Today marks the 80th anniversary of the start of World War Two, a global conflict that was to involve an estimated 100 million people and see more than 30 countries engage in a conflagration that lasted for six long years.
While casualty figures are an estimate at best, it is thought that between 70 and 85 million people died as a direct result of the war, most of them civilians in the Soviet Union and China.
The UK, which joined France in declaring war on Germany on 1 September 1939 following that country’s invasion of Poland, was to see more than 450,000 deaths, both military and civilian, before the war ended on 2 September 1945.
The scale of the war and the numbers involved make the contribution made by then-Prime Minister Winston Churchill’s Few – the men who fought the Battle of Britain – even more impressive.
The Battle of Britain, which lasted from 10 July to 31 October 1940, was a comparatively small part of a conflict that raged over land, sea and air and involved so many men and women from so many countries, but its impact was critical.
As the Battle of France ended and Nazi forces massed on the other side of the English Channel, Churchill predicted that “the Battle of Britain is about to begin”.
In what has become one of his best-known speeches, he went on to say: “Hitler knows that he will have to break us in this island or lose the war. If we can stand up to him, all Europe may be freed and the life of the world may move forward into broad, sunlit uplands”.
He knew that before Hitler’s troops could cross the Channel and attempt to defeat this country, the Luftwaffe would need to secure control of the skies in order to prevent the invasion fleet being attacked.
Churchill and the Royal Air Force, though, had other plans. Throughout the summer and early autumn of 1940 the men of Fighter Command took on the much larger Luftwaffe force and defeated it, forcing Hitler to delay, and then abandon, his invasion plans.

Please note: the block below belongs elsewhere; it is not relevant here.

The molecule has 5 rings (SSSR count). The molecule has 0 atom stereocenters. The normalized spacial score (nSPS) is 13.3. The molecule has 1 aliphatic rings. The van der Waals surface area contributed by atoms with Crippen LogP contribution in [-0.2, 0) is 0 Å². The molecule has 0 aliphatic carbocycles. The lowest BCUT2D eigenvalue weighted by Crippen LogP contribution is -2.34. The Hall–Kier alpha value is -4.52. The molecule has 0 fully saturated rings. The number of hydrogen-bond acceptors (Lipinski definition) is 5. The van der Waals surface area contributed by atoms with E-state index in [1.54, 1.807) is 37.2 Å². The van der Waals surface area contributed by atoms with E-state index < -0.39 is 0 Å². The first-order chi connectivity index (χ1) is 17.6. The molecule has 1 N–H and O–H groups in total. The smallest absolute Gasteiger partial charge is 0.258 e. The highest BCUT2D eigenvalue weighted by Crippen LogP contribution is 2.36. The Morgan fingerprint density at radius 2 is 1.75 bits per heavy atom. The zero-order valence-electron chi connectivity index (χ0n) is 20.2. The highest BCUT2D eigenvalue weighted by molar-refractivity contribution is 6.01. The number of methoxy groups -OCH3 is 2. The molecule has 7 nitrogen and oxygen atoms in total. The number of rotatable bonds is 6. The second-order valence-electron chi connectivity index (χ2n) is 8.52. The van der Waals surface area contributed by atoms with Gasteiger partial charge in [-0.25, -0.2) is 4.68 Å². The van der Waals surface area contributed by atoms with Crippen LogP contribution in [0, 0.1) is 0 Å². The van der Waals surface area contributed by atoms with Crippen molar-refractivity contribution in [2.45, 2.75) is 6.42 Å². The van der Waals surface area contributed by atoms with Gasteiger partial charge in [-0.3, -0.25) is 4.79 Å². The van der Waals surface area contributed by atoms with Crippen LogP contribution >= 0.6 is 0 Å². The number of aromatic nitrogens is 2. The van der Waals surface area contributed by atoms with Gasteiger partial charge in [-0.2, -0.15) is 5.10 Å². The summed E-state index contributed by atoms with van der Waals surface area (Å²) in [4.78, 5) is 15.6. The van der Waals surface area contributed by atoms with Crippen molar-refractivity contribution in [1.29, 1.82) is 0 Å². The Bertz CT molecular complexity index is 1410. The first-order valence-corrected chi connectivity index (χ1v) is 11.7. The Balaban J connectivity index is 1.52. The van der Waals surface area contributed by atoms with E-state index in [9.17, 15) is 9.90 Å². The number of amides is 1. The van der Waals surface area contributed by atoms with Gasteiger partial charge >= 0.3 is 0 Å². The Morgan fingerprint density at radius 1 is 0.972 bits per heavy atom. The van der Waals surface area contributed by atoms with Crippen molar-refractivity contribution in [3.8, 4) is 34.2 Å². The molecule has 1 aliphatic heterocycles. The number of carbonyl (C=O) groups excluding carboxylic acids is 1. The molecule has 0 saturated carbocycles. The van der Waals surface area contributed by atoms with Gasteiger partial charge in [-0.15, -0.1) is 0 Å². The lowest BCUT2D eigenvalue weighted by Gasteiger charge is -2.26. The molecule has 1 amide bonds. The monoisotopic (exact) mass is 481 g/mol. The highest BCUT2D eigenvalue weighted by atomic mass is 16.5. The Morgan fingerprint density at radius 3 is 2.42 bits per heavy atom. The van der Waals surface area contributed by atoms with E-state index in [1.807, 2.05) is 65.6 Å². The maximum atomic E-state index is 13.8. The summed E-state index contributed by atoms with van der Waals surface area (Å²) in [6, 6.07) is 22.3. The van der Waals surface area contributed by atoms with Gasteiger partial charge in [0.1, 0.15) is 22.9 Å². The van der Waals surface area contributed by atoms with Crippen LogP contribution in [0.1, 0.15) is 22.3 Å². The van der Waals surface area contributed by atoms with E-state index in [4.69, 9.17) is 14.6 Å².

In an exclusive interview for the Battle of Britain Memorial Trust, 101 year-old Wing Commander Paul Farnes DFM, one of the Few, outlined some of the reasons why he felt the RAF had won the Battle.
“We were well trained, we were well led, we had good aeroplanes and we were fighting over our own territory, whereas the Germans had to flog off over the Channel into our territory,” he said.
But while the Hurricane Ace’s observations are undoubtedly true, they don’t detract from the incredible bravery and dedication shown by the Hurricane, Spitfire, Defiant and other aircrew members as they fought against the odds to keep their homeland safe.
Their names – without rank or decoration to highlight the fact that every one of them played his part – are listed on the Christopher Foxley-Norris Memorial Wall at the Battle of Britain Memorial at Capel-le-Ferne in Kent.
The victory they won was more significant than simply bringing to an end one part of Hitler’s campaign. He lost that particular fight, but he also lost the opportunity to gain a strategically vital island off the coast of mainland Europe.
The invasion fleet that massed on the south coast in June 1944 in preparation for the D-Day invasion that took place 75 years ago this June could not have done so had this island been under Nazi rule.
That invasion, commemorated with such pride this summer, led to the Allies taking control of the war and was the start of the end for Hitler and his forces. As Churchill had predicted in 1940, Europe was indeed freed and the life of the world could move forward.
By keeping the UK safe from invasion, the fewer-than 3,000 men of the RAF – men like Wing Cdr Farnes and his colleagues both from this country and overseas – played a huge part in bringing to an end the most devastating war in the history of the world.